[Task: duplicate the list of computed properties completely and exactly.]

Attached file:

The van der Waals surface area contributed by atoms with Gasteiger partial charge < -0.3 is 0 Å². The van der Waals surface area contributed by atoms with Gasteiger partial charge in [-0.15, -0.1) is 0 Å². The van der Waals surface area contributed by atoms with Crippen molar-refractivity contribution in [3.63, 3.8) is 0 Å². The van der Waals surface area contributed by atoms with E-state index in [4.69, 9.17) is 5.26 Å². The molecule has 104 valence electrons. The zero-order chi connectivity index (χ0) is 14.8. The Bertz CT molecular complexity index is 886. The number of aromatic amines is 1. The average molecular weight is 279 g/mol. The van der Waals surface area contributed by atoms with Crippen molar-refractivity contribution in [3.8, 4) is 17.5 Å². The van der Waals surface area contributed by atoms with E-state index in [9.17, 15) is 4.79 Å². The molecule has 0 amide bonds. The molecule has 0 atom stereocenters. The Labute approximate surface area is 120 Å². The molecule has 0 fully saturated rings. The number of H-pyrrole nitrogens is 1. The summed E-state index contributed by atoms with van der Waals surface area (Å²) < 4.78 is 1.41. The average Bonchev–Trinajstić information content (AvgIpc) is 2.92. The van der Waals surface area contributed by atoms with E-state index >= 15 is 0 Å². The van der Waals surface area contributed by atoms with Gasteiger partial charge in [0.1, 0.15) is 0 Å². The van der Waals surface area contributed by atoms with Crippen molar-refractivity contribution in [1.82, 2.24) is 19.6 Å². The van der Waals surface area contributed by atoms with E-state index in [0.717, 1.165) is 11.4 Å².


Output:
The van der Waals surface area contributed by atoms with Gasteiger partial charge < -0.3 is 0 Å². The van der Waals surface area contributed by atoms with Gasteiger partial charge in [-0.15, -0.1) is 0 Å². The van der Waals surface area contributed by atoms with Crippen molar-refractivity contribution in [3.63, 3.8) is 0 Å². The van der Waals surface area contributed by atoms with E-state index in [4.69, 9.17) is 5.26 Å². The molecule has 104 valence electrons. The zero-order chi connectivity index (χ0) is 14.8. The Bertz CT molecular complexity index is 886. The number of aromatic amines is 1. The average molecular weight is 279 g/mol. The van der Waals surface area contributed by atoms with Crippen molar-refractivity contribution in [3.8, 4) is 17.5 Å². The van der Waals surface area contributed by atoms with E-state index in [9.17, 15) is 4.79 Å². The molecule has 0 amide bonds. The molecule has 0 atom stereocenters. The Labute approximate surface area is 120 Å². The molecule has 0 fully saturated rings. The number of H-pyrrole nitrogens is 1. The summed E-state index contributed by atoms with van der Waals surface area (Å²) < 4.78 is 1.41. The average Bonchev–Trinajstić information content (AvgIpc) is 2.92. The van der Waals surface area contributed by atoms with E-state index >= 15 is 0 Å². The van der Waals surface area contributed by atoms with Gasteiger partial charge in [0.1, 0.15) is 0 Å². The van der Waals surface area contributed by atoms with Crippen molar-refractivity contribution in [1.82, 2.24) is 19.6 Å². The van der Waals surface area contributed by atoms with E-state index in [0.717, 1.165) is 11.4 Å².